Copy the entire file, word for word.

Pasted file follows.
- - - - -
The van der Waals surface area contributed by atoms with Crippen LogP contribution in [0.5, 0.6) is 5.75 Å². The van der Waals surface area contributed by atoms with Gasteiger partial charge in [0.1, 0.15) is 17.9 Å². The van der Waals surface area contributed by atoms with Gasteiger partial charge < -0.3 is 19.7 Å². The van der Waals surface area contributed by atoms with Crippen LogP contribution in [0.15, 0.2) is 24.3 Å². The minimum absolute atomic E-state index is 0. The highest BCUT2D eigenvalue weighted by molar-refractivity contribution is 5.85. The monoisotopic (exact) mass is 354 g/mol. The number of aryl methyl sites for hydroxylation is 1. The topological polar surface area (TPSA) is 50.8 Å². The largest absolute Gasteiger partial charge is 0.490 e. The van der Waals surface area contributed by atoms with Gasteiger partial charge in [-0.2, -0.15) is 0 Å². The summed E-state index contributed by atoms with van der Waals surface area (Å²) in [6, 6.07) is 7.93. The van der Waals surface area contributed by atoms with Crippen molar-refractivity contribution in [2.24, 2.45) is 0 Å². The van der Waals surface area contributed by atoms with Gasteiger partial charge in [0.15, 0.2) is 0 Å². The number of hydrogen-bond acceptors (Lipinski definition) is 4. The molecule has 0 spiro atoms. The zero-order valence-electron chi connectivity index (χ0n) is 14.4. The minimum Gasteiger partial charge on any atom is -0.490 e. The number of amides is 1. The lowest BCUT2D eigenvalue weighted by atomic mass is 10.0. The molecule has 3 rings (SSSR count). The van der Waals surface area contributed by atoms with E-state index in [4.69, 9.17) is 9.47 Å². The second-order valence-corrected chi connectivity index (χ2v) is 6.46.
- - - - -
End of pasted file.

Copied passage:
The van der Waals surface area contributed by atoms with Crippen LogP contribution in [0.5, 0.6) is 5.75 Å². The van der Waals surface area contributed by atoms with Gasteiger partial charge in [0.1, 0.15) is 17.9 Å². The van der Waals surface area contributed by atoms with Gasteiger partial charge < -0.3 is 19.7 Å². The van der Waals surface area contributed by atoms with Crippen LogP contribution in [0.15, 0.2) is 24.3 Å². The minimum absolute atomic E-state index is 0. The highest BCUT2D eigenvalue weighted by molar-refractivity contribution is 5.85. The monoisotopic (exact) mass is 354 g/mol. The number of aryl methyl sites for hydroxylation is 1. The topological polar surface area (TPSA) is 50.8 Å². The largest absolute Gasteiger partial charge is 0.490 e. The van der Waals surface area contributed by atoms with Gasteiger partial charge in [-0.2, -0.15) is 0 Å². The summed E-state index contributed by atoms with van der Waals surface area (Å²) in [6, 6.07) is 7.93. The van der Waals surface area contributed by atoms with Crippen molar-refractivity contribution in [2.24, 2.45) is 0 Å². The van der Waals surface area contributed by atoms with Gasteiger partial charge in [0.15, 0.2) is 0 Å². The number of hydrogen-bond acceptors (Lipinski definition) is 4. The molecule has 0 spiro atoms. The zero-order valence-electron chi connectivity index (χ0n) is 14.4. The minimum Gasteiger partial charge on any atom is -0.490 e. The number of amides is 1. The lowest BCUT2D eigenvalue weighted by atomic mass is 10.0. The molecule has 3 rings (SSSR count). The van der Waals surface area contributed by atoms with E-state index in [4.69, 9.17) is 9.47 Å². The second-order valence-corrected chi connectivity index (χ2v) is 6.46.